“We may also note here that on the way from Hansi, the prosecutrix travelled in the car of the appellant-accused along with the appellant, and the guest house where they entered is at Bhiwani, which is close to her matrimonial house as deposed by her in her cross-examination. According to the prosecutrix’s version, the appellant-accused entered the Jindal Guest House first, and she was waiting in the car. If there was any compulsion made by the appellant-accused, the prosecutrix could have got out of the car and walked up to her residence. However, she did not do that,” the Court further noted and added: “All this has to be appreciated in light of the fact that we are dealing with a case of a well-educated victim who was married and a graduate. Her age at the time of the incident was about 28 years.”

The Court also took note of the fact that the CCTV footage from the guest house was withheld by the prosecution, and it was based on the above projection and other observations that the Court said that it is very unsafe to rely solely upon the testimony of the prosecutrix in the present case. In light of this, the accused was acquitted, and it was concluded that the prosecution failed to prove the appellant’s guilt beyond a reasonable doubt.

False accusation of rape in today’s day and age are rising every minute. When these cases go on trial, the rules and procedures that need to be followed to bring about a fair redressal must be followed to a “T”. Any laxity in raising any defence that can be taken up by the accused will go a long way in weakening his case. The presumption under Section 114A is one that is of utmost importance. Section 114A of the Indian Evidence Act lays down that there will be a presumption of absence of consent in certain instances of rape cases. It says that if rape has been committed under any of the clauses of sub-section (2) of Section 376 of the Indian Penal Code, and the woman states in her evidence that she had not given consent,  the court shall presume that the woman did not consent.

In the Mathura Rape case, the decision of the Supreme Court was widely criticised in the country, leading to the government’s decision to revamp the laws and the passing of the Criminal Amendment Act, 1983. In the landmark case, a girl named Mathura fled with her boyfriend Ashoka. Her family registered a complaint against her boyfriend. The girl, her boyfriend, her brother Gama and other relatives were then called to the police station to settle the matter. The investigation was completed and while everybody else was asked to go back, Mathura was asked to stay back. Thereafter, allegedly, a police constable named Ganpat took Mathura to a chhapri and raped her. After that, another policeman Tukaram came there and fondled her private parts.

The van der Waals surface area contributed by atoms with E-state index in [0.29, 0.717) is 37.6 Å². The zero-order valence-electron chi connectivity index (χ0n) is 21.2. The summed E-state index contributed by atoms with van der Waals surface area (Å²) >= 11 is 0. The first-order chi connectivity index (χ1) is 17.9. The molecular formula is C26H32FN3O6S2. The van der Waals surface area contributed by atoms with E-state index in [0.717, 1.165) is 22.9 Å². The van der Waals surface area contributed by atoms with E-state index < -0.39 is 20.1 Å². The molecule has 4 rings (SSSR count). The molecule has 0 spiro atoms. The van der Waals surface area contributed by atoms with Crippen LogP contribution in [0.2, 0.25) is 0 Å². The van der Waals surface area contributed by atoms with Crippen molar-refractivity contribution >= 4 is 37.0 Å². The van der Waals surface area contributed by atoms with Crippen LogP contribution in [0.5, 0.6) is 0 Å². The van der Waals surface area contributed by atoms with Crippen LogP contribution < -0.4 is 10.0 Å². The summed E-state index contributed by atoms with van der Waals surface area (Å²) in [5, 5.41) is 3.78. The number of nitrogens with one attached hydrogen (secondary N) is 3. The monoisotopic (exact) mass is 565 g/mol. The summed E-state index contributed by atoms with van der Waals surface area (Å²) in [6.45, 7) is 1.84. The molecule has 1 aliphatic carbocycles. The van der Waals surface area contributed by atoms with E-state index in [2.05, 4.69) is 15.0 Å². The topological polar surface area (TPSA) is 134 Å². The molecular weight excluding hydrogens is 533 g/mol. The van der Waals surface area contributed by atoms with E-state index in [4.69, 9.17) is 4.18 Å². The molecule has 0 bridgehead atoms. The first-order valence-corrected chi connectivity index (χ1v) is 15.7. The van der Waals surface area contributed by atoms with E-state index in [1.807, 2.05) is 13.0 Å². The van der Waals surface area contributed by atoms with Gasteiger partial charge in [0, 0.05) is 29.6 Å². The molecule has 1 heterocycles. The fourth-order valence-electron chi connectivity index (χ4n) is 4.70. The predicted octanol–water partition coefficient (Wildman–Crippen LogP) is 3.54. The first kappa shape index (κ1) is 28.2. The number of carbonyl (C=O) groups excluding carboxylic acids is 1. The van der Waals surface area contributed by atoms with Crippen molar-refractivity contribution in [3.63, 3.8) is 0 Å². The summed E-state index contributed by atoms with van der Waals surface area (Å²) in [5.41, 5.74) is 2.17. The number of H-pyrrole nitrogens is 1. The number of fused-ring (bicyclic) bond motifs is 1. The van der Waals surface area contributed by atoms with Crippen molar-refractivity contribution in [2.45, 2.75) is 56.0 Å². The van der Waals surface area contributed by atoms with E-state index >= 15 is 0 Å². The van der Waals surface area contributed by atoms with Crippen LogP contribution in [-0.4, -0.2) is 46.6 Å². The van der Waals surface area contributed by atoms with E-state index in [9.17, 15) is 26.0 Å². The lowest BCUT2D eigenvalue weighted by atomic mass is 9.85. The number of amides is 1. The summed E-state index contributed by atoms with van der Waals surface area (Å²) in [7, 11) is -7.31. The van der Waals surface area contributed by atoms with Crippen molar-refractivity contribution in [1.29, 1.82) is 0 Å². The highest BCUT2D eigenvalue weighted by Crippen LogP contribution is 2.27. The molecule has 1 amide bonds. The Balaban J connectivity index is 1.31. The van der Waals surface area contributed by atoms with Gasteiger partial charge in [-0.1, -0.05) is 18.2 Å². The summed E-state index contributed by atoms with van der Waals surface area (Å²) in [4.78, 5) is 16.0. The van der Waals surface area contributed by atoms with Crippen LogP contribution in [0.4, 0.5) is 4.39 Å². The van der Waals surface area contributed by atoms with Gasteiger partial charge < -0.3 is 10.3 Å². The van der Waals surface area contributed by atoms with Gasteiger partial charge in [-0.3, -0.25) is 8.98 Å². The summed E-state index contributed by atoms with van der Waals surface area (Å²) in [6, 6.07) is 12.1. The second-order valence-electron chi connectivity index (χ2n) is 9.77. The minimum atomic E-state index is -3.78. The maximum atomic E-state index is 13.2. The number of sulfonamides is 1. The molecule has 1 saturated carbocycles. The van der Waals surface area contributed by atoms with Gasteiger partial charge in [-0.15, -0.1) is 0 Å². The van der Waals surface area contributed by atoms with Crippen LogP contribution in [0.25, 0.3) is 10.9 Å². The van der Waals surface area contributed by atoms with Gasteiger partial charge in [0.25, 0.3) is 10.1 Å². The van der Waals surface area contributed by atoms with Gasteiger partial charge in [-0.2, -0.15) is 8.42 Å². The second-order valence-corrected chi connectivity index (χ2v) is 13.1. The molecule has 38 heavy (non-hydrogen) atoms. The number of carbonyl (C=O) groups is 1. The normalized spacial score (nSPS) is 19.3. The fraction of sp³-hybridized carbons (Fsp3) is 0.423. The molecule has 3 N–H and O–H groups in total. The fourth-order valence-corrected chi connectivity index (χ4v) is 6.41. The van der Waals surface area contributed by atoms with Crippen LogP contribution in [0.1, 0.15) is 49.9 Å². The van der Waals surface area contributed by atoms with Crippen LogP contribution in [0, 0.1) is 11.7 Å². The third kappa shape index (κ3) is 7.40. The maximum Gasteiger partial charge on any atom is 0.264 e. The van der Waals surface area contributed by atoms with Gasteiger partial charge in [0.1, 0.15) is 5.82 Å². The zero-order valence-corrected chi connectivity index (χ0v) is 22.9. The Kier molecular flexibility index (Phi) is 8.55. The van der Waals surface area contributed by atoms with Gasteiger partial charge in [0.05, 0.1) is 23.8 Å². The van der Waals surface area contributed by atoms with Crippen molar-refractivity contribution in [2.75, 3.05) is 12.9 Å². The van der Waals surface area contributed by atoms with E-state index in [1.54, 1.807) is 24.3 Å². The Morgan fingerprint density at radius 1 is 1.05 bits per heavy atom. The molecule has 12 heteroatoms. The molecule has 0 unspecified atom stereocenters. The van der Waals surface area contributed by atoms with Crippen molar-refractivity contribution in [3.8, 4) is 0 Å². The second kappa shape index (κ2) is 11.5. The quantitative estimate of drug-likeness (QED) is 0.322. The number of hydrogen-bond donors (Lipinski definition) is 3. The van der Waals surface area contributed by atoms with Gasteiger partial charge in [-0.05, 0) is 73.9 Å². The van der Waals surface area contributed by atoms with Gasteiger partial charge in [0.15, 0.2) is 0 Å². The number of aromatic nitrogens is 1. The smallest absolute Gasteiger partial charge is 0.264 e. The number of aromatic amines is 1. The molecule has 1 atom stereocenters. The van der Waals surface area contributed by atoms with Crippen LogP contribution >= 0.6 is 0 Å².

The case went to the sessions court which held that the policemen were not guilty. They said that Mathura might have invented the story. The High Court, however, took a different stance on the case and held that mere passive surrender of the body would not amount to consent on the part of the plaintiff. The Court commented that the overtures might have come from the policemen themselves and not from Mathura. 

Further, on appeal, the Supreme Court overturned the decision of the High Court. It held that she submitted her body to the policemen as she did not resist. The Court had at that time, relying upon Section 114 of the Indian Evidence Act, said that the “onus is always on the prosecution to prove affirmatively each ingredient of the offence it seeks to establish and such onus never shifts.” 

The judgment was criticized and there was an uproar in the country. After careful scrutiny, it was realised that there did in fact exist a vacuum in the set available law  and hence, it was at that time that Section 114A was inserted in the Indian Evidence Act. It was substituted by the Amendment Act of 2013.

It has been said time and again that justice should not only be done, but also seen to be done. Our judiciary and legislature have always made efforts to ensure the same by adopting such laws which live up to the spirit of the law and the Constitution. Over a period of time, taking into account the changed societal circumstances and the vacuum that exists in law, amendments were made to the Indian Evidence Act. The onus which was usually on the victim has now in certain cases been shifted to the accused in the cases of rape. The legislature is trying its level best to solidify the anti-rape laws and bring the guilty to justice. 

—The writer is an Advocate-on-Record practicing in the Supreme Court, Delhi High Court and all district courts and tribunals in Delhi